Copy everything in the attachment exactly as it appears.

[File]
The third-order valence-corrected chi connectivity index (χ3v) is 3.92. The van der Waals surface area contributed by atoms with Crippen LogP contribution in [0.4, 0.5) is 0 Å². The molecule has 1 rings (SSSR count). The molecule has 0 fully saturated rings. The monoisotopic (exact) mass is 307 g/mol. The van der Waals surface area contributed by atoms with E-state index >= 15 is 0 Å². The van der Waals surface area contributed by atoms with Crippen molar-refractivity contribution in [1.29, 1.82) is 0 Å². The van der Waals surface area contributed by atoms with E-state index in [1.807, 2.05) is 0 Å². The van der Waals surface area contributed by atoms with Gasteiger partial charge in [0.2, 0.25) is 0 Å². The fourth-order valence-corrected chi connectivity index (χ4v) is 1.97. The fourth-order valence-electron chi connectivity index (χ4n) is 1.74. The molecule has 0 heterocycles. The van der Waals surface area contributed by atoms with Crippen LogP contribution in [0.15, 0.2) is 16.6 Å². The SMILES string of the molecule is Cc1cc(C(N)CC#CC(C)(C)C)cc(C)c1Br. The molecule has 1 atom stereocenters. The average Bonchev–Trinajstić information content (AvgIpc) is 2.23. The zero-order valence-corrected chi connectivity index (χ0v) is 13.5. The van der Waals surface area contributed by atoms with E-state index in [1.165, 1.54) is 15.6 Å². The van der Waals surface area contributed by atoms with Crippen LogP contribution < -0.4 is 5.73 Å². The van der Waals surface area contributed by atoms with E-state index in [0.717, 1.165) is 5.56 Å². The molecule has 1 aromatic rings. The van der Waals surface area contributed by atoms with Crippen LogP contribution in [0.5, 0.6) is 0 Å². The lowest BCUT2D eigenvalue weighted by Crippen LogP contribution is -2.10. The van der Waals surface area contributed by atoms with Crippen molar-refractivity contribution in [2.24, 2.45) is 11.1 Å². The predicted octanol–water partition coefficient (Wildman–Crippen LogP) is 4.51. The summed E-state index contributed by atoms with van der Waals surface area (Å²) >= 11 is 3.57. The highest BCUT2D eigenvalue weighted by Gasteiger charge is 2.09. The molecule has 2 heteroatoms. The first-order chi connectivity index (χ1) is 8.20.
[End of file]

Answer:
The third-order valence-corrected chi connectivity index (χ3v) is 3.92. The van der Waals surface area contributed by atoms with Crippen LogP contribution in [0.4, 0.5) is 0 Å². The molecule has 1 rings (SSSR count). The molecule has 0 fully saturated rings. The monoisotopic (exact) mass is 307 g/mol. The van der Waals surface area contributed by atoms with E-state index >= 15 is 0 Å². The van der Waals surface area contributed by atoms with Crippen molar-refractivity contribution in [1.29, 1.82) is 0 Å². The van der Waals surface area contributed by atoms with E-state index in [1.807, 2.05) is 0 Å². The van der Waals surface area contributed by atoms with Gasteiger partial charge in [0.2, 0.25) is 0 Å². The fourth-order valence-corrected chi connectivity index (χ4v) is 1.97. The fourth-order valence-electron chi connectivity index (χ4n) is 1.74. The molecule has 0 heterocycles. The van der Waals surface area contributed by atoms with Crippen LogP contribution in [0.15, 0.2) is 16.6 Å². The SMILES string of the molecule is Cc1cc(C(N)CC#CC(C)(C)C)cc(C)c1Br. The molecule has 1 atom stereocenters. The average Bonchev–Trinajstić information content (AvgIpc) is 2.23. The zero-order valence-corrected chi connectivity index (χ0v) is 13.5. The van der Waals surface area contributed by atoms with E-state index in [1.165, 1.54) is 15.6 Å². The van der Waals surface area contributed by atoms with Crippen LogP contribution < -0.4 is 5.73 Å². The van der Waals surface area contributed by atoms with E-state index in [0.717, 1.165) is 5.56 Å². The molecule has 1 aromatic rings. The van der Waals surface area contributed by atoms with Crippen LogP contribution in [0.5, 0.6) is 0 Å². The lowest BCUT2D eigenvalue weighted by Crippen LogP contribution is -2.10. The van der Waals surface area contributed by atoms with Crippen molar-refractivity contribution in [2.24, 2.45) is 11.1 Å². The predicted octanol–water partition coefficient (Wildman–Crippen LogP) is 4.51. The summed E-state index contributed by atoms with van der Waals surface area (Å²) >= 11 is 3.57. The highest BCUT2D eigenvalue weighted by Gasteiger charge is 2.09. The molecule has 2 heteroatoms. The first-order chi connectivity index (χ1) is 8.20.